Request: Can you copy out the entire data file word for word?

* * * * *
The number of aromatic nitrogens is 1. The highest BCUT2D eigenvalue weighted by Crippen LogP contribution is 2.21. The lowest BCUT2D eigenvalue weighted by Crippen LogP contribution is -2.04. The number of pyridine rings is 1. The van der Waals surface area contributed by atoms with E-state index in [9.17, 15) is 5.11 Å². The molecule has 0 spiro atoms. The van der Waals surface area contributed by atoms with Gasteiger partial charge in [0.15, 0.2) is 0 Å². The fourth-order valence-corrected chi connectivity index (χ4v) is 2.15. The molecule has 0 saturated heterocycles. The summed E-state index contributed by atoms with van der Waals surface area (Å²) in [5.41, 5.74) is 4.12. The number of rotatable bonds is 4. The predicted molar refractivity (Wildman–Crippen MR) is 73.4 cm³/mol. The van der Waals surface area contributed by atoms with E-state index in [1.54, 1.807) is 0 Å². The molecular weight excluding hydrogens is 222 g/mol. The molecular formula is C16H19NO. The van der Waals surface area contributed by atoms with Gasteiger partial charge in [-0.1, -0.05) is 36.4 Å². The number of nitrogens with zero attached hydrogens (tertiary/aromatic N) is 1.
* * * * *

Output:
The number of aromatic nitrogens is 1. The highest BCUT2D eigenvalue weighted by Crippen LogP contribution is 2.21. The lowest BCUT2D eigenvalue weighted by Crippen LogP contribution is -2.04. The number of pyridine rings is 1. The van der Waals surface area contributed by atoms with E-state index in [9.17, 15) is 5.11 Å². The molecule has 0 spiro atoms. The van der Waals surface area contributed by atoms with Gasteiger partial charge in [0.15, 0.2) is 0 Å². The fourth-order valence-corrected chi connectivity index (χ4v) is 2.15. The molecule has 0 saturated heterocycles. The summed E-state index contributed by atoms with van der Waals surface area (Å²) in [5.41, 5.74) is 4.12. The number of rotatable bonds is 4. The predicted molar refractivity (Wildman–Crippen MR) is 73.4 cm³/mol. The van der Waals surface area contributed by atoms with E-state index in [1.54, 1.807) is 0 Å². The molecular weight excluding hydrogens is 222 g/mol. The molecular formula is C16H19NO. The van der Waals surface area contributed by atoms with Gasteiger partial charge in [-0.1, -0.05) is 36.4 Å². The number of nitrogens with zero attached hydrogens (tertiary/aromatic N) is 1.